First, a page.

In an affluent country, government can afford to do many unnecessary things, and do them in complex and impressive ways. One example in the United States is the predilection for predicting the number of hurricanes in the upcoming season.
Every spring comes a reminder to prepare for the “hurricane season” starting in June. Predicting the number of hurricanes for the year is supposed to help.
A publication coauthored by a National Oceanic and Atmospheric Administration employee stated that, “Seasonal forecasts of tropical cyclone activity are used by corporations and governments to better prepare for hurricane activity and generate considerable interest among the general public, thereby prompting greater awareness.”
It is necessary to prepare for hurricanes. Stilted beach houses help minimize storm-wave damage; storm shutters reduce wind damage, and hurricane insurance helps rebuild. It is necessary to predict as accurately and as early as possible where and when an existing storm will hit and to predict its strength.
Americans living near the coast care — for three days to a week — when a hurricane forms and heads their way. It is not necessary to predict in May, and especially the preceding December, how many hurricanes will occur from May to November.
Who prepared for Hurricane Katrina? Who pays any attention, besides the press, until a tropical storm forms and heads toward the United States? Do fewer tourists plan trips to the beach in a year when hurricane forecasts are above normal? Why should they? Hurricanes appear so randomly, it doesn’t pay to focus on them until one exists.
A study using the 1990 census showed that 85 percent of coastal residents from Maine to Texas had never experienced a direct hit by a major hurricane. That number may be higher today because millions more have moved to coastal areas since 1990, a clear indication of the lack of concern about hurricane danger.
Hurricane “seasonal outlooks” are both unreliable and ineffective. In just three out of nine years from 2002 to 2010 did the number of hurricanes fall within the range predicted by the NOAA in May. In 2002, the prediction was for six to eight hurricanes; just four occurred. The May 2005 outlook was for a 70 percent chance of an above-normal hurricane season and a projection of seven to nine hurricanes. There were 15, including Katrina, the most infamous and destructive in decades. In May 2006 the NOAA predicted an 80 percent chance of an above-normal hurricane season with eight to 10 hurricanes. There were five.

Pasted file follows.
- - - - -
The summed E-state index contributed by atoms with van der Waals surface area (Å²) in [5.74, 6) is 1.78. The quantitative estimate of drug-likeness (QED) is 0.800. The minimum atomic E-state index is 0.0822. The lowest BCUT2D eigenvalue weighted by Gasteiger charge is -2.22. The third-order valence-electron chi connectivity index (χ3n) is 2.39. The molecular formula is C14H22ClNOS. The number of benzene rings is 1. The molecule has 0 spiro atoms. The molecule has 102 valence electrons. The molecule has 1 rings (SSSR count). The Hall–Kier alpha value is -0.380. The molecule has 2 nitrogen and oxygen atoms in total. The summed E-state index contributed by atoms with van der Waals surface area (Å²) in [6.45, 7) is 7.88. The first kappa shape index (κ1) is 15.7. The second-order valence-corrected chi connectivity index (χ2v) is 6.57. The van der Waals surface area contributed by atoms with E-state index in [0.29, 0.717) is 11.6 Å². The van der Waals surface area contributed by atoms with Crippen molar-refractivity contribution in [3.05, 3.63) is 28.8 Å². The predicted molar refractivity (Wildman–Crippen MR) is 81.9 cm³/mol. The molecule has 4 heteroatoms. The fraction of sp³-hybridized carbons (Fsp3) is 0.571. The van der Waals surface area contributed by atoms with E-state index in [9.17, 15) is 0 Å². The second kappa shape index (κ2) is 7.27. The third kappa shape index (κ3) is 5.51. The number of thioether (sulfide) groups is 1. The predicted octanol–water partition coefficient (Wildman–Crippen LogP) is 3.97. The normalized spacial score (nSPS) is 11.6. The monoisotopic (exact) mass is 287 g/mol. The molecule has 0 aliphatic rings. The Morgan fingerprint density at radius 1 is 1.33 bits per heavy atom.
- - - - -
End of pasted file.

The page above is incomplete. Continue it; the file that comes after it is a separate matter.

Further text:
Apparently hurricane seers are now convinced that the normal seasons are past: During the 12-year period from 1999-2010, NOAA did not predict a single below-normal season, even though three of the seasons turned out to be below normal.
Then there is the uncertainty of where hurricanes will go. An active season doesn’t mean damage. The 2010 season had 12 hurricanes in the Atlantic basin — twice as many as normal — but not a single one struck the United States. Hurricanes have made U.S. landfall in only two of the last 11 years.
A 2006 NOAA publication of hurricanes since 1851 reveals how infrequently some locations on the “hurricane coast” (south Texas to Maine) get hit. NOAA observed that Tampa had not experienced a major hurricane for 86 years. Miami, which expects a major hurricane every nine years, on average, has been struck once since 1950 (in 1992). The last direct hurricane hit on Savannah was more than 30 years ago (1979); Brunswick was last hit in 1928.
A 1995 U.S. Senate report expressed concern for increasing severity of hurricanes, based on life and property. A 1996 scientific report concluded, however, that, “The most recent years of 1991 through 1994 have experienced the quietest tropical cyclone activity on record.” Hurricane-related deaths have averaged 113 people per year since 1990, about as many die in traffic wrecks each day. More people die of herpes and cancer of the tongue each year; 150 times as many shoot themselves.
Property damage has increased in the past few decades, largely because of the increase in quantity and value of coastal properties. That increase reflects the low concern of those most at risk for loss.
With the risk fairly minimal and the forecasts so fickle, it’s not surprising that people continue to flock to the Atlantic and Gulf coasts to live and play. Of course, far be it from government to let even a potential crisis go to waste.
Brown is a senior fellow with the Georgia Public Policy Foundation and author of “The Greening of Georgia: The Improvement of the Environment in the Twentieth Century.”